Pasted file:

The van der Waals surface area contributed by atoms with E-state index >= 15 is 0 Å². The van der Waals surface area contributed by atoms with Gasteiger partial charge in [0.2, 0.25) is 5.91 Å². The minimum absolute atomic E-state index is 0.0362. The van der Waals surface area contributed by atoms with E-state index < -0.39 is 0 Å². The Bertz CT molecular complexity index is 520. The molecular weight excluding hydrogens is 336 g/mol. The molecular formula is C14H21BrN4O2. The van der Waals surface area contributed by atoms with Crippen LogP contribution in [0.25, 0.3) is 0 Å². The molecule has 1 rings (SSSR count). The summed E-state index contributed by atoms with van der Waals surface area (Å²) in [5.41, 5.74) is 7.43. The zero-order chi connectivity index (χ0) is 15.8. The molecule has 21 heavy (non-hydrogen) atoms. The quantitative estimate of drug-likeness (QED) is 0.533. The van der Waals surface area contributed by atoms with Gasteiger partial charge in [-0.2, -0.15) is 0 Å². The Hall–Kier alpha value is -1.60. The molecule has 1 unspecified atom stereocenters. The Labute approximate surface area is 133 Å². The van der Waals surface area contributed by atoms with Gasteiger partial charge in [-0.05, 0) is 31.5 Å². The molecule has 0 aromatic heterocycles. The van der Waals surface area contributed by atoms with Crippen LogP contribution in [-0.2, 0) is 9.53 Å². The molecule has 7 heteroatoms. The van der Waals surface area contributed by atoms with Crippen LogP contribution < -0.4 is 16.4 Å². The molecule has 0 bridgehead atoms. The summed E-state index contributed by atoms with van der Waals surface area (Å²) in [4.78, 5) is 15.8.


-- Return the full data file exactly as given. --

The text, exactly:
The van der Waals surface area contributed by atoms with E-state index >= 15 is 0 Å². The van der Waals surface area contributed by atoms with Gasteiger partial charge in [0.2, 0.25) is 5.91 Å². The minimum absolute atomic E-state index is 0.0362. The van der Waals surface area contributed by atoms with E-state index < -0.39 is 0 Å². The Bertz CT molecular complexity index is 520. The molecular weight excluding hydrogens is 336 g/mol. The molecular formula is C14H21BrN4O2. The van der Waals surface area contributed by atoms with Crippen LogP contribution in [0.25, 0.3) is 0 Å². The molecule has 1 rings (SSSR count). The summed E-state index contributed by atoms with van der Waals surface area (Å²) in [5.41, 5.74) is 7.43. The zero-order chi connectivity index (χ0) is 15.8. The molecule has 21 heavy (non-hydrogen) atoms. The quantitative estimate of drug-likeness (QED) is 0.533. The van der Waals surface area contributed by atoms with Gasteiger partial charge in [-0.2, -0.15) is 0 Å². The Hall–Kier alpha value is -1.60. The molecule has 1 unspecified atom stereocenters. The Labute approximate surface area is 133 Å². The van der Waals surface area contributed by atoms with Gasteiger partial charge in [-0.05, 0) is 31.5 Å². The molecule has 0 aromatic heterocycles. The van der Waals surface area contributed by atoms with Crippen LogP contribution in [-0.2, 0) is 9.53 Å². The molecule has 7 heteroatoms. The van der Waals surface area contributed by atoms with Crippen LogP contribution < -0.4 is 16.4 Å². The molecule has 0 bridgehead atoms. The summed E-state index contributed by atoms with van der Waals surface area (Å²) in [4.78, 5) is 15.8.